Variant calling is the computational process by which a laboratory identifies variants in sequencing data. As one of the first steps in many NGS data analysis pipelines, accurate variant calling is often critical to downstream analysis and interpretation.
In turn, variant calling underpins many genomic applications, from helping to drive our understanding of genomics to facilitating the research into hereditary diseases and cancer genomics, paving the way to the future of precision medicine.
While differentiating between ‘true variants’ and ‘noise’ in sequencing data has presented an ongoing challenge in clinical research, advances in bioinformatics have fuelled increasingly accurate variant calling strategies. Here, we take a look at variant calling best practice through a modern lens.
Genomic variants – including single nucleotide variants (SNVs), small insertions and deletions (indels), and structural variants (SVs) – can be important markers of certain diseases. For instance, copy number variants (CNVs) – a type of SV - have been strongly associated with numerous cancers including solid tumours and haematologic malignancies. A more specific example is internal tandem duplication in FLT3, (FLT3-ITDs), a common SV in acute myeloid leukaemia (AML) often associated with poor prognosis and an aggressive form of the disease.
The original variant callers typically employed a single algorithmic approach2. In other words, one strategy was used to identify all the different types of genomic variants. Given the vast differences between variant types this is far from ideal.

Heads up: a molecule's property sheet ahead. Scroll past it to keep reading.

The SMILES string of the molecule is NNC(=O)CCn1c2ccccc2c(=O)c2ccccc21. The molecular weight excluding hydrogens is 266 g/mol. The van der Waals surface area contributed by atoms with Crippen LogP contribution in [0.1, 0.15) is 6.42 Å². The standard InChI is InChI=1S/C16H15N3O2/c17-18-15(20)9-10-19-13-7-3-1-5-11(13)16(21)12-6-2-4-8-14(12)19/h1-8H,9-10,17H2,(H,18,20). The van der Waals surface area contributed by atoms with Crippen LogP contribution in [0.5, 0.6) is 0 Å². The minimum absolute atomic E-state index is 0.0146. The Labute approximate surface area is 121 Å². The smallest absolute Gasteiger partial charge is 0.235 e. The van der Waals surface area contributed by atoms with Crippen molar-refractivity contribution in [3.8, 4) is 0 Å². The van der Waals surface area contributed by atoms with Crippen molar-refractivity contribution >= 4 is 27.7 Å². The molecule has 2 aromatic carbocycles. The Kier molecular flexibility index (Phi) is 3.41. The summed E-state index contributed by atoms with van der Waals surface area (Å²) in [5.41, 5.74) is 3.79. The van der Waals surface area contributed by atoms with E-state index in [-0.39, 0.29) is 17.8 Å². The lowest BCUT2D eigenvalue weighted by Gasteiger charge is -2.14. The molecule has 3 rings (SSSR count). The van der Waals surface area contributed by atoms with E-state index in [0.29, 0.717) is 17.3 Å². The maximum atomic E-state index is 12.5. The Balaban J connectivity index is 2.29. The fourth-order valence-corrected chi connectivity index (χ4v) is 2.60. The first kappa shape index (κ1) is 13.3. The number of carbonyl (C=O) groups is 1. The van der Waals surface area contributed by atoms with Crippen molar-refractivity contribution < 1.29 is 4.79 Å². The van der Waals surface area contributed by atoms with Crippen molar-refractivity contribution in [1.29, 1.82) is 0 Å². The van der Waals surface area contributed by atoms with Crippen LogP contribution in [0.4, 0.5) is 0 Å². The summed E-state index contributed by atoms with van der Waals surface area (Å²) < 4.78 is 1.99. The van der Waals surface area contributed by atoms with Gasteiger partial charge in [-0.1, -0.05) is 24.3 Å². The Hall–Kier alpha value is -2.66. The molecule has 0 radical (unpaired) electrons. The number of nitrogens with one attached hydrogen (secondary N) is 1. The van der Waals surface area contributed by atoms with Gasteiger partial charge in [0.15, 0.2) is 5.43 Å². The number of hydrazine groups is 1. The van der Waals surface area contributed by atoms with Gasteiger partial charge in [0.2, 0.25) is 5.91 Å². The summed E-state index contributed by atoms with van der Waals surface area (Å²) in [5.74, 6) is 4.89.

Advances in bioinformatics have fuelled the development of variant calling software that combines multiple signatures and methods for the identification of different variant types (Figure 1).
Figure 1: The major variant types and their characteristic read-alignment patterns for variant calling in NGS.
So, what software is best for your specific application?
SNVs are the most common type of mutations in human genomes and fortunately, they’re the most straight forward to identify. SNVs are a bit like typos – in that they are single base change in a nucleotide sequence. Typically, reads are aligned to a reference genome and, by employing a probabilistic methods or heuristics, the likelihood of each variation at each locus is predicted.
This type of analysis only works for germline mutations. Calling variants in somatic or cancer cells is more challenging. Tumour heterogeneity, the presence of both tumour and nontumor cells, and clonal expansions can generate many different variants at the same locus. In this scenario, it is advisable to run multiple samples from the same individual and use a variant calling software specifically designed for handling somatic variants.
Calling of SVs is even more challenging still. Because structural variants are 20 or more nucleotides in length, they are difficult to locate in individual short reads. But researchers have identified a number of patterns that can be used to identify SVs when mapping patient reads to reference genomes including (Figure 1)2:
Despite advances in bioinformatics, variant callers that identify multiple variant types could be described as a ‘jack of all trades, master of none’. To put it another way, there is no single tool which is optimal for all variant types and sequencing data. Therefore, if your study requires the accurate identification of multiple types of variants, it is worth considering the consolidation of variant call sets from multiple tools3.